Wolf Pack: Respond, fight, conquer as one

Base Info
Eighth Civil Engineer Squadron firefighters Staff Sgt. Daniel Wool and Airman 1st Class Trevor McCleary provide care for injured role player Staff Sgt. Casey Sears, 8th Force Support Squadron force management journeyman, during the active shooter scenario at Kunsan Air Base, Republic of Korea, Apr. 8, 2014. The area was deemed safe and clear, allowing security forces members to begin aiding and moving the injured to safety. (U.S. Air Force photo by Staff Sgt. Jessica Haas)
Eighth Civil Engineer Squadron firefighters Staff Sgt. Daniel Wool and Airman 1st Class Trevor McCleary provide care for injured role player Staff Sgt. Casey Sears, 8th Force Support Squadron force management journeyman, during the active shooter scenario at Kunsan Air Base, Republic of Korea, Apr. 8, 2014. The area was deemed safe and clear, allowing security forces members to begin aiding and moving the injured to safety. (U.S. Air Force photo by Staff Sgt. Jessica Haas)

Wolf Pack: Respond, fight, conquer as one

by: Staff Sgt. Jessica Haas | .
8th Fighter Wing PAO | .
published: April 11, 2014

KUNSAN AIR BASE, Republic of Korea  -- As a very vocal, armed and upset Airman ran across the street into building 755 and began shooting blank rounds, Airmen assigned to the 8th Mission Support Group and 8th Medical Group at Kunsan Air Base, Republic of Korea, were put to the ultimate test as they responded to an active shooter exercise, Apr. 8, 2014.

The exercise kicked off at 8 a.m. with only members of the wing inspection team and role players informed of the scenario - everyone else on base was in for a surprise.

The main responders to the active shooter scenario included the 8th Security Forces Squadron, 8th Civil Engineer Squadron fire department and the 8th MDG. As soon as shots were fired, patrols started rolling up to the scene ready to neutralize the threat.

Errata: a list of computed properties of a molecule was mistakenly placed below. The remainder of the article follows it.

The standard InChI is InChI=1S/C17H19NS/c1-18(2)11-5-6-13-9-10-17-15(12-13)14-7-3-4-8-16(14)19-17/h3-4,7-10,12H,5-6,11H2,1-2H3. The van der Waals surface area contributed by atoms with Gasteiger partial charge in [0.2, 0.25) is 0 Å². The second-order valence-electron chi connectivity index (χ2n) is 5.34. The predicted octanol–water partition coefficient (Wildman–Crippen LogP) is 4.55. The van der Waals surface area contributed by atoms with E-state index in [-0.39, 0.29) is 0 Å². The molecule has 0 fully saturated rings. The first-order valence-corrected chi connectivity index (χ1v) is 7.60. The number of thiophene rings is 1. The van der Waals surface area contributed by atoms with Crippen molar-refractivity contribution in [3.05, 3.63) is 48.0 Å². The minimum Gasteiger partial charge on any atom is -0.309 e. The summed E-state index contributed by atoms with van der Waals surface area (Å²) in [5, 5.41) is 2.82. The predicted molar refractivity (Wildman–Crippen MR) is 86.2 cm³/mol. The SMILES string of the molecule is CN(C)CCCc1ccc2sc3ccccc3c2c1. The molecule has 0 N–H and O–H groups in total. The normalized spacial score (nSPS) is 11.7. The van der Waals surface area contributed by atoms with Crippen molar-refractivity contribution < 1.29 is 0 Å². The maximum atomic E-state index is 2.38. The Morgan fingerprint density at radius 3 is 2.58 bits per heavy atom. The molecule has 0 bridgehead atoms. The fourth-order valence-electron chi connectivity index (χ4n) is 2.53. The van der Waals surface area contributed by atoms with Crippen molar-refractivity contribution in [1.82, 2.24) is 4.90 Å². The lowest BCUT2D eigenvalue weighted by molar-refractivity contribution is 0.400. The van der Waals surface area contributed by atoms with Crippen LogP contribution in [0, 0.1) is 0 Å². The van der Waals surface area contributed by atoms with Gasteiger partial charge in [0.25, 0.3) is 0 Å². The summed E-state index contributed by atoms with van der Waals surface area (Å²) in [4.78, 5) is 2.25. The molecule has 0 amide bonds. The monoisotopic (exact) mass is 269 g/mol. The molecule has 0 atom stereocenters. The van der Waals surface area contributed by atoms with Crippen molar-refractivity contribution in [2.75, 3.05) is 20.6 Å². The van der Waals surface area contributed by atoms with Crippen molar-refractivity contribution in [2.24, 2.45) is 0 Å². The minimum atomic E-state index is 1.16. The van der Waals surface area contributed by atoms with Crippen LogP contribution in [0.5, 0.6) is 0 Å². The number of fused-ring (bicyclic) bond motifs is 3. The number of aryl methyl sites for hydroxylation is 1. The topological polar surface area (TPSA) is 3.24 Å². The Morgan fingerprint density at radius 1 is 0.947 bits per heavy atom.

"While everything performed during an active shooter exercise is critical, neutralizing the threat must be accomplished before anything else can be done," said Chief Master Sgt. Samel Brown, 8th SFS security force manager.

Two security forces response members ran into the building armed and ready. The Airmen swiftly ran through the building clearing rooms and finally found and 'neutralized' the shooter.

Senior Airman Sarah Kilgore, 8th SFS military working dog handler, was part of the second team to respond to the incident and feels they executed their part of the exercise well.

"We were just told there were shots fired and our job was to take the shooter out," said Kilgore. "It went really smoothly - by the time I had come in they had already taken down the active shooter. From there, the three of us went to the second and third floors to clear the areas."

Like the chief, Kilgore knows these exercises are very important for training and was happy to get the opportunity to participate.

"You never know when something like this can happen," said the MWD handler. "We always have to be ready for something like this. These are the people we work with every day and we have to make sure they are safe."

Once the building was cleared and the threat neutralized, other emergency response personnel, including the fire department and medical group rushed to the scene to tend to the injured.

"It's extremely important for the Wolf Pack to be ready to respond to any type of incident," the chief continued. "More importantly, Airmen must be ready to work as a synchronized team, which includes medical, fire and security forces. Together they act as a triage so the base can be recovered in a timely manner."

Fire department and medical personnel moved fast to find and save as many of the injured as possible. They had their work cut out for them, with more than 20 people spread throughout the building.

"This is what we train for - constantly," said Brown. "We will shut down the squadron for a week to conduct training like high-risk response. We have a team come in and focus on catastrophic events such as this or other contingencies requiring security forces, fire department and medical personnel to come together."

While all units conduct training often, the best training may be when an exercise occurs without warning.

"That is one thing about the Wolf Pack - this base provides a lot of training opportunities in an exercise sense," said Brown. "During the course of one year, we see about six operational readiness exercises, active shooter exercises, Beverly Bulldog or Beverly Midnights - there are so many different aspects of readiness here at Kunsan that you don't get anywhere else. Here, readiness is real."

While this exercise was a challenging one, it wasn't anything the Wolf Pack couldn't handle. Like wolves in the wild, Kunsan Airmen run as a pack and are always prepared to work together to get the job done - even under the most stressful of circumstances.

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